If something that affects a person is too overwhelming for him, whether sudden fright or an unremitting spiritual pressure, it can happen that this person suddenly “loses his head.” He can begin to howl, basically no differently from the way a child howls; he can “blindly” rush away from a danger or just as blindly rush into it; he can be overcome by an explosive tendency to destroy, swear, or wail. Altogether, instead of purposeful behavior that would be appropriate to his situation he will engage in a great many other kinds of behavior that always appear to be, and in reality all too often are, aimless, and indeed counterproductive. We are most familiar with this kind of contrariness as “panic fear”; but if the term is not taken in too narrow a sense, we could also speak of panics of rage, of greed, and even of tenderness; or indeed wherever a condition of excitation cannot give satisfaction in such vivid, blind, or senseless fashion. A man as intelligent as he was courageous noted long ago that there is a panic of courage, which is only distinguished from the panic of fear by its reversal of polarity.
Psychologically, what takes place when panic breaks out is regarded as a suspension of the intelligence, indeed of the entire higher intellectual faculty, in place of which a more primitive spiritual mechanism emerges; but it might well be added that with the paralyzing and ligature of reason in such cases, what happens is not so much a descent to acting instinctively as rather a descent leading straight through this area to a deeper instinct of ultimate necessity and an ultimate emergency form of action. This kind of action takes the form of total confusion: it has no plan, and is apparently bereft of reason and every other saving instinct; but its unconscious plans to replace quality of action with quantity, and its not inconsiderable cunning rests on the probability that among a hundred blind attempts that are washouts there is one that will hit the target. A person who has lost his head, an insect that bumps against the closed half of a window until by accident it “plunges” through the open half to freedom: in their confusion they are doing nothing but what military strategy does with calculated deliberation when it “saturates” a target with a volley or with sweeping fire, or indeed when it uses shrapnel or a grenade.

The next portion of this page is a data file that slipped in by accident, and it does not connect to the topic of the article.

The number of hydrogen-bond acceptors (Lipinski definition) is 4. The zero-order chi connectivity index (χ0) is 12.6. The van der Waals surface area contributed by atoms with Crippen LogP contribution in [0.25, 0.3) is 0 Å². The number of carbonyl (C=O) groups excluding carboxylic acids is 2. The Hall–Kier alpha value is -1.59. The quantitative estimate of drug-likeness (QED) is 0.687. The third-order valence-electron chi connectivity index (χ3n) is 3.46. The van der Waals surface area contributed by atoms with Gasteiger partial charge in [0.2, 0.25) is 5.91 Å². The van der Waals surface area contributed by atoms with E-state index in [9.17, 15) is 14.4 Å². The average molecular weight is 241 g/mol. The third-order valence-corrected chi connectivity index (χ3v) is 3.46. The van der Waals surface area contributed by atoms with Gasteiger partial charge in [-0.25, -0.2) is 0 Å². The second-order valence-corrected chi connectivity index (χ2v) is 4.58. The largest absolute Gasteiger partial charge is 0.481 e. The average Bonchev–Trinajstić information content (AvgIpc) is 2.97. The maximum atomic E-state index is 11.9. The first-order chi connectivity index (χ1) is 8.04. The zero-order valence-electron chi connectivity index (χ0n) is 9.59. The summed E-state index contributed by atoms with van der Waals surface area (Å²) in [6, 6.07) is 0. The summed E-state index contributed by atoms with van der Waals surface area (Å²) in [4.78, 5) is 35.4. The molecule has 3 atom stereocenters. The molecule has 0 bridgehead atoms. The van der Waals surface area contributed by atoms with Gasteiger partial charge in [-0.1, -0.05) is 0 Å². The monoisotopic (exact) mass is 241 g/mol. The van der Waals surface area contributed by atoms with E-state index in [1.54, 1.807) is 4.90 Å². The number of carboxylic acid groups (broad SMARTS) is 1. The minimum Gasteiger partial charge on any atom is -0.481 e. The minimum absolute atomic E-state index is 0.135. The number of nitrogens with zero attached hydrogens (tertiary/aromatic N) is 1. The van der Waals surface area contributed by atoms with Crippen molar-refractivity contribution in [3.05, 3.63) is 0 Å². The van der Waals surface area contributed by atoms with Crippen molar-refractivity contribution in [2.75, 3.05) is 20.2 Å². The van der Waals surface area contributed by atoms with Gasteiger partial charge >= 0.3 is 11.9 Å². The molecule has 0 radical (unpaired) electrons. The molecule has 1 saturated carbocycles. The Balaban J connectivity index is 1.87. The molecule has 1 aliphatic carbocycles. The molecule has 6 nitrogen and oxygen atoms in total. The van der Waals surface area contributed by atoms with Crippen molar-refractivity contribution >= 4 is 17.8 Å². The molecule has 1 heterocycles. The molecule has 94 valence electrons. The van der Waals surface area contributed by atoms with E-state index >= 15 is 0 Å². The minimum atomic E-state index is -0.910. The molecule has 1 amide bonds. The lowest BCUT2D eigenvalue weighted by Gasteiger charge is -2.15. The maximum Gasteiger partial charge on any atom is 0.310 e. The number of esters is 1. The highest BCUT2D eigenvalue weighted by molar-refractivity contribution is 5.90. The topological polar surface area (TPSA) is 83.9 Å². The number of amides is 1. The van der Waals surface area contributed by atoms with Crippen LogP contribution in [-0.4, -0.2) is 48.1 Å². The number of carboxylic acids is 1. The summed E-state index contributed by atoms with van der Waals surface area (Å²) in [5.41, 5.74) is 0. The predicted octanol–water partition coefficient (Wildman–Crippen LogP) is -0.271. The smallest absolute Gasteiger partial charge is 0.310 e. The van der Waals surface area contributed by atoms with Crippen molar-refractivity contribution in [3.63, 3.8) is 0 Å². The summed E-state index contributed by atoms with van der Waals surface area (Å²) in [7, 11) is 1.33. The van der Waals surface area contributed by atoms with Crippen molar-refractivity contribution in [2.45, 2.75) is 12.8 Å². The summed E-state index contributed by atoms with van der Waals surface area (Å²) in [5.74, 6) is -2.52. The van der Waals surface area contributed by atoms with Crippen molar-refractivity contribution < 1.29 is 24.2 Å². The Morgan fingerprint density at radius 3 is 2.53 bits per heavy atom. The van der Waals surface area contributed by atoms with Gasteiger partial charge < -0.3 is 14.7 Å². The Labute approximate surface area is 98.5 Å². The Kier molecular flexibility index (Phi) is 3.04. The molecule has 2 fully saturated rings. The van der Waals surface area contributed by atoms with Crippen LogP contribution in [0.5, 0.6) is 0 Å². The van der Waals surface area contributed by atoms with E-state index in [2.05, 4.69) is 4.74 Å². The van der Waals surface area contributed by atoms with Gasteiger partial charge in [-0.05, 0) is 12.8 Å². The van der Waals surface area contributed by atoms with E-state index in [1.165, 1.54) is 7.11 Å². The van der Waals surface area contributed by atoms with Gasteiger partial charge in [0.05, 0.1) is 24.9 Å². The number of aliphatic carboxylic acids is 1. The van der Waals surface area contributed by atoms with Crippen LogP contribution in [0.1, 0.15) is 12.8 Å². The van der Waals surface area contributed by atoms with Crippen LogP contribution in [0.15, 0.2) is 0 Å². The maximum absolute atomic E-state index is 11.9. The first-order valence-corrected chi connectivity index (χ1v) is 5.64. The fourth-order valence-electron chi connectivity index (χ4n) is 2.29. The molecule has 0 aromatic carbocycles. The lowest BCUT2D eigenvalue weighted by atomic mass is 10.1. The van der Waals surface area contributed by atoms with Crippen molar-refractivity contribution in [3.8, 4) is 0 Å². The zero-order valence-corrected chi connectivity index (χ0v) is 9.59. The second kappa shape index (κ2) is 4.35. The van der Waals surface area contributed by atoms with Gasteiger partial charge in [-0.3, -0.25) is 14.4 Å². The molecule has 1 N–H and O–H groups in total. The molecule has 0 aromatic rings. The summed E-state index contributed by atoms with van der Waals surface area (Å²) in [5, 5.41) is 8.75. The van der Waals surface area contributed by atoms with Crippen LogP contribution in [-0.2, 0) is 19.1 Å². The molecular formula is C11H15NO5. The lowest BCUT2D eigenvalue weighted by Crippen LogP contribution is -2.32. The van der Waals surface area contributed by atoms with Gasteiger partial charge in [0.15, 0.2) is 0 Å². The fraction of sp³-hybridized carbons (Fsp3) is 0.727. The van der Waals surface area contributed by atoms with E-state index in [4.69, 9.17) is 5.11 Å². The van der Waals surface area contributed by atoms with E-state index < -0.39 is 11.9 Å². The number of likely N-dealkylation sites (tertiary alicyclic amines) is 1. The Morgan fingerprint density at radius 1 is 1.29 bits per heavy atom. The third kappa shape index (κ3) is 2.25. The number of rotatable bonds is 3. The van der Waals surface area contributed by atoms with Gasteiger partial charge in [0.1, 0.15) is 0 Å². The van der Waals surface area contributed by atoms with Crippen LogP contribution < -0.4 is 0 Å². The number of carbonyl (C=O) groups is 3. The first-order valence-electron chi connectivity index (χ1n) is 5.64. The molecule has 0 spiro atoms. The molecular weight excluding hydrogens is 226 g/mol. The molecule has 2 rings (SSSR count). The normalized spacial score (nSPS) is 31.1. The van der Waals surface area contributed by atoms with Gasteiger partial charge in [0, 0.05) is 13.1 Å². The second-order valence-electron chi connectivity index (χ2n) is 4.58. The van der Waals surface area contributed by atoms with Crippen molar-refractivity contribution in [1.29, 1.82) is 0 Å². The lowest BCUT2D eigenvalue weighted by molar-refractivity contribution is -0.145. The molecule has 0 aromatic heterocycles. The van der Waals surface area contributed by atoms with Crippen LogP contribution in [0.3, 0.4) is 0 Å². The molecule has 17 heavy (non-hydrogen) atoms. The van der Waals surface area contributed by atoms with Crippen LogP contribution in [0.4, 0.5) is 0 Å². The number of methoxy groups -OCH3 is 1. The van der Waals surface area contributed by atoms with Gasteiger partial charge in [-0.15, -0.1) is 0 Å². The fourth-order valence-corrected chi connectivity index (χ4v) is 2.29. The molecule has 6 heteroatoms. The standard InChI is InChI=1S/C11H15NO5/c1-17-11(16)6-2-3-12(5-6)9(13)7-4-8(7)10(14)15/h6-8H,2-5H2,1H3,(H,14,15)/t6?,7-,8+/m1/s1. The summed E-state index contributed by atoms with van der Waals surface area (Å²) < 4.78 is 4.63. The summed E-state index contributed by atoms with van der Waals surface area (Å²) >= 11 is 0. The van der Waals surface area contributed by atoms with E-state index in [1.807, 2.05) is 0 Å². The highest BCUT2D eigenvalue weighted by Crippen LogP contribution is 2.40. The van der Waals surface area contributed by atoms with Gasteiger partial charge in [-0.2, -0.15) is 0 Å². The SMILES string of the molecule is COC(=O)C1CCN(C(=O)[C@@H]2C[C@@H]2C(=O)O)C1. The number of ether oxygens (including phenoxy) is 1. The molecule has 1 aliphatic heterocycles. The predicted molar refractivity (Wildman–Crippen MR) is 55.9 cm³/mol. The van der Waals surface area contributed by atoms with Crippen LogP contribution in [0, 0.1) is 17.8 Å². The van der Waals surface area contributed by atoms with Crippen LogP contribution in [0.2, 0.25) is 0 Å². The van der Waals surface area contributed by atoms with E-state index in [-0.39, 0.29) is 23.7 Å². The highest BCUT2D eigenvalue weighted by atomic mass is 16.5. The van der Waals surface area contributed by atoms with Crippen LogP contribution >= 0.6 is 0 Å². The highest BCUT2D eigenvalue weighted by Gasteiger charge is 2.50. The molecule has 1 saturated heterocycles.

Robert Musil, “On Stupidity,” 1937
I searched long and hard for a relevant passage from The Man Without Qualities, since he says so much there and the translation is better, but I had to go to 1937 and a speech to find him addressing the basest instincts of humanity, because even the vilest character in The Man Without Qualities (excluding the murderer Moosbrugger, who is not a character anyway) looks pretty good in absolute terms, and by the later portions, it is threatening to float off into a world that is still far too rational and considered to be applicable.
I can’t blame him. “On Stupidity” is as close to a scream as I’ve read of him, disguised unconvincingly in increasing abstraction and stilted detachment. More selfishly, it drives him nuts that it is increasingly cutting him off from what he once thought was important and valued:
But today it is even more important to place the concept of what is significant ahead of the upstanding mind; I will mention this concept only in the most utopian way.
The significant unites the truth we are able to perceive in it with qualities of the feelings that give us confidence for something new: for an insight, but also a resolve, for fresh perseverance, for whatever has both intellectual and emotional content and “presumes” a certain kind of conduct in ourselves or in others; this is the way it could be put; and what is most important in connection with stupidity is that the significant is accessible to criticism’s understanding aspect as well as to its feeling aspect. The significant is also the opposite of both stupidity and brutality, and the general disproportion in which, today, emotions crush reason instead of inspiring it also merges with the notion of the significant. Enough about this, indeed perhaps already more than one might be able to answer for!